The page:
For example, in the figure below, I have done a lot of texture highlighting and detail sharpening only on the clouds and rocks that are illuminated by light, and I have kept still in other places, even reduced the clarity and contrast. In this way, the reader’s attention naturally focuses on the part of the rock with the most details.

Photographer: Thomas

Guide line guidance

Readers’ eyes will habitually move along the lines in the picture. Therefore, if we can take some natural lines in the early stage of shooting, or artificially strengthen some lines in the post processing to point to our main body. These lines become excellent guides.

Photography: Max Rive

For example, in this photo of Max Rive, the river flowing to the distance is used as the guide line to lead the reader’s eyes to the distant snow mountain.

The lines formed by paths, rivers, plants and trees in nature are excellent guide lines. For example, in the figure below, Shi Yanbing, a photographer of Jiying AX, uses rocks as the natural guide line.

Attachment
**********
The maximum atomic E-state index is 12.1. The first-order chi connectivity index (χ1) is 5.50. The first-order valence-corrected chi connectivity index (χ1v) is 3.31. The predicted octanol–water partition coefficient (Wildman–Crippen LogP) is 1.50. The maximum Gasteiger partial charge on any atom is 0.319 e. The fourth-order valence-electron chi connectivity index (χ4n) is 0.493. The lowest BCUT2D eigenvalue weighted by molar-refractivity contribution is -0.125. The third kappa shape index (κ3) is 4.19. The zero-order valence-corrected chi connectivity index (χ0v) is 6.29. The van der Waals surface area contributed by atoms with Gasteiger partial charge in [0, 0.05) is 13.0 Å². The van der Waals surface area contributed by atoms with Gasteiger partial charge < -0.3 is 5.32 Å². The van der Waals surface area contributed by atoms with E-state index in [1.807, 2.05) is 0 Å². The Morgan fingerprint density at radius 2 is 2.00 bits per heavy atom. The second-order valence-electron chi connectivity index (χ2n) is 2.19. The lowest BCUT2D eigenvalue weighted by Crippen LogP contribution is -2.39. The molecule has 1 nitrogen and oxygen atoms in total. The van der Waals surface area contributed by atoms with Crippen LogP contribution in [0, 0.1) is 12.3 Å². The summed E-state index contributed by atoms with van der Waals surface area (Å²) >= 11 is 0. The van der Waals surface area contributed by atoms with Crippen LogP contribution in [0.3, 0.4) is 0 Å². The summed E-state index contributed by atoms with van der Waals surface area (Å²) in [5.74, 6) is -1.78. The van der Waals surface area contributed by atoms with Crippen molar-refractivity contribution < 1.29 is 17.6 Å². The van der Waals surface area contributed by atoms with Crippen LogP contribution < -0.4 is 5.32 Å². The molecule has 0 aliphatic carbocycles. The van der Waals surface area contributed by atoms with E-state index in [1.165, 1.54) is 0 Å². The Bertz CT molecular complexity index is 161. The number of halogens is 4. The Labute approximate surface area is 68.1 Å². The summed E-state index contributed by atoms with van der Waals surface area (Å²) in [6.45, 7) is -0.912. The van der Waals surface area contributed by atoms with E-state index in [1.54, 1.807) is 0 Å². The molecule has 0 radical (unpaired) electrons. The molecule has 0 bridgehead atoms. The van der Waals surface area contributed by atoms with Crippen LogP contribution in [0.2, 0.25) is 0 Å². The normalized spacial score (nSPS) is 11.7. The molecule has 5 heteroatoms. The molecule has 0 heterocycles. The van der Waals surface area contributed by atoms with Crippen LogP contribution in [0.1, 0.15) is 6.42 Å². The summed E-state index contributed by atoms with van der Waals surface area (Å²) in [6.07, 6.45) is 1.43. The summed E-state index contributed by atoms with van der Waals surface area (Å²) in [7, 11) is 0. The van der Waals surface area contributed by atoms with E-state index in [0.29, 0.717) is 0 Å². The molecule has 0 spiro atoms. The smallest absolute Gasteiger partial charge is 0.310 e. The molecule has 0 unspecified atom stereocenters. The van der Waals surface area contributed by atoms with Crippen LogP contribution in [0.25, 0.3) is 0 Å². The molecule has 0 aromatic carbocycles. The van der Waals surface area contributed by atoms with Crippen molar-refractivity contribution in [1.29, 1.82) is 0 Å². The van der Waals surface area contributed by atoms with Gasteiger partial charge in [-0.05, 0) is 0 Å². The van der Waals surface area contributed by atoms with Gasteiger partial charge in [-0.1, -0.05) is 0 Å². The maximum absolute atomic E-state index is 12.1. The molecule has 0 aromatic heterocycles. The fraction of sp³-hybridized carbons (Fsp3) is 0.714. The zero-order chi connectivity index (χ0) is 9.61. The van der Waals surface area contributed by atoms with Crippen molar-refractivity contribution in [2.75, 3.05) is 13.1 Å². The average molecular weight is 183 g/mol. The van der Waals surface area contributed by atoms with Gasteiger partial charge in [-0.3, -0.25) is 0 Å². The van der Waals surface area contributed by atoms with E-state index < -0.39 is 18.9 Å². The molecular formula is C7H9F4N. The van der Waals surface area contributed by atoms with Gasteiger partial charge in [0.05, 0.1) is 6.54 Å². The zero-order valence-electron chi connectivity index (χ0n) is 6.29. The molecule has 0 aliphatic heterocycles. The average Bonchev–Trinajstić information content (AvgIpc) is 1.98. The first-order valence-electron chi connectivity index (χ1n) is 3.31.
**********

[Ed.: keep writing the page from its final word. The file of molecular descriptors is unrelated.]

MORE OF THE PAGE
Photographer: Shi Yanbing

In addition to those obvious lines, the guiding lines can also be those implicit guiding relationships. Such as light, people’s eyes, and the direction of people’s fingers.

In the figure below, the reader’s sight will move towards the distant scenery along the direction of the finger.

Photography: Max Rive

Although the light is not an obvious line, it also has a strong guiding ability. In a photo with a light source, those parts that are illuminated by the light will gain the reader’s extra attention.

Photographer: Thomas

In the following picture, there are two guide lines pointing to the mountain peak. Can you see which two are?

Photographer: Thomas